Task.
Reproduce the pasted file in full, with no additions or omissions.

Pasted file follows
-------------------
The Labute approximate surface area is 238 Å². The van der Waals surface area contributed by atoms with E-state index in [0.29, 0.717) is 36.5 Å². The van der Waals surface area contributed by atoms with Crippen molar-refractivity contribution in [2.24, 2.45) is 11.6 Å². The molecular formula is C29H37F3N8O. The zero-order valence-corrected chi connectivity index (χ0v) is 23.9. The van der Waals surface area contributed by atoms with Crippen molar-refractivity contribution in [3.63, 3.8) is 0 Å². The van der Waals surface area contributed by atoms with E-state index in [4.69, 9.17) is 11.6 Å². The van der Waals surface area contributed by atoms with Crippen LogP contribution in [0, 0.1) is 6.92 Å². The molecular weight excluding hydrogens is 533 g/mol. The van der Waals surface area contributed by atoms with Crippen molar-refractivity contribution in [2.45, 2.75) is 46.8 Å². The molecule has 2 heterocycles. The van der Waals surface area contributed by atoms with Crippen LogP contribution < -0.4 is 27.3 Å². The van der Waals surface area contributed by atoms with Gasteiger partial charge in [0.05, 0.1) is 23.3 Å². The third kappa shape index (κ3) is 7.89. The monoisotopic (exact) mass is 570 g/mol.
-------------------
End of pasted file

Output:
The Labute approximate surface area is 238 Å². The van der Waals surface area contributed by atoms with E-state index in [0.29, 0.717) is 36.5 Å². The van der Waals surface area contributed by atoms with Crippen molar-refractivity contribution in [2.24, 2.45) is 11.6 Å². The molecular formula is C29H37F3N8O. The zero-order valence-corrected chi connectivity index (χ0v) is 23.9. The van der Waals surface area contributed by atoms with Crippen molar-refractivity contribution in [3.63, 3.8) is 0 Å². The van der Waals surface area contributed by atoms with E-state index in [4.69, 9.17) is 11.6 Å². The van der Waals surface area contributed by atoms with Crippen LogP contribution in [0, 0.1) is 6.92 Å². The molecular weight excluding hydrogens is 533 g/mol. The van der Waals surface area contributed by atoms with Crippen molar-refractivity contribution in [2.45, 2.75) is 46.8 Å². The molecule has 2 heterocycles. The van der Waals surface area contributed by atoms with Crippen LogP contribution < -0.4 is 27.3 Å². The van der Waals surface area contributed by atoms with Gasteiger partial charge in [0.05, 0.1) is 23.3 Å². The third kappa shape index (κ3) is 7.89. The monoisotopic (exact) mass is 570 g/mol.